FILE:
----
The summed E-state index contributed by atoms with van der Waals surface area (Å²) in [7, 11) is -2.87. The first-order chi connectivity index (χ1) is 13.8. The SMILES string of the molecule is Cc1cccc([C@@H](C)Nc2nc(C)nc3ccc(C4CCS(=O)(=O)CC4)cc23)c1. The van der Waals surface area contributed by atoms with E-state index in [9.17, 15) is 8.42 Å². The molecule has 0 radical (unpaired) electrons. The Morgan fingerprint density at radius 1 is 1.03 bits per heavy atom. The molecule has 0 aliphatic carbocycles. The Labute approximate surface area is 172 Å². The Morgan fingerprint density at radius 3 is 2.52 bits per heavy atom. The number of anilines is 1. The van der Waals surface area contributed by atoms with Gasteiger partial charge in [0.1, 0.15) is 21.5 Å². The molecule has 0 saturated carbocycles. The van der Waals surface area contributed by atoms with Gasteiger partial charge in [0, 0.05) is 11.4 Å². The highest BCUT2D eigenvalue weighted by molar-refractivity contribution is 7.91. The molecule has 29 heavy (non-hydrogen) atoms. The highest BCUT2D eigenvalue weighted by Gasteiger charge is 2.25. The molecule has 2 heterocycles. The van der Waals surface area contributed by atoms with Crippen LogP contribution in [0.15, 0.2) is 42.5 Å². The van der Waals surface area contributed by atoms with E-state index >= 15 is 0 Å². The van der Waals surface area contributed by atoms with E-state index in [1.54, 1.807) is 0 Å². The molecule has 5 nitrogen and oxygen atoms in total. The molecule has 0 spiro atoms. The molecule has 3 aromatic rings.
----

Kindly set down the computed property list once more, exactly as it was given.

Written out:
The summed E-state index contributed by atoms with van der Waals surface area (Å²) in [7, 11) is -2.87. The first-order chi connectivity index (χ1) is 13.8. The SMILES string of the molecule is Cc1cccc([C@@H](C)Nc2nc(C)nc3ccc(C4CCS(=O)(=O)CC4)cc23)c1. The van der Waals surface area contributed by atoms with E-state index in [9.17, 15) is 8.42 Å². The molecule has 0 radical (unpaired) electrons. The Morgan fingerprint density at radius 1 is 1.03 bits per heavy atom. The molecule has 0 aliphatic carbocycles. The Labute approximate surface area is 172 Å². The Morgan fingerprint density at radius 3 is 2.52 bits per heavy atom. The number of anilines is 1. The van der Waals surface area contributed by atoms with Gasteiger partial charge in [0.1, 0.15) is 21.5 Å². The molecule has 0 saturated carbocycles. The van der Waals surface area contributed by atoms with Gasteiger partial charge in [0, 0.05) is 11.4 Å². The highest BCUT2D eigenvalue weighted by molar-refractivity contribution is 7.91. The molecule has 29 heavy (non-hydrogen) atoms. The highest BCUT2D eigenvalue weighted by Gasteiger charge is 2.25. The molecule has 2 heterocycles. The van der Waals surface area contributed by atoms with Crippen LogP contribution in [0.15, 0.2) is 42.5 Å². The van der Waals surface area contributed by atoms with E-state index >= 15 is 0 Å². The van der Waals surface area contributed by atoms with E-state index in [1.54, 1.807) is 0 Å². The molecule has 5 nitrogen and oxygen atoms in total. The molecule has 0 spiro atoms. The molecule has 3 aromatic rings.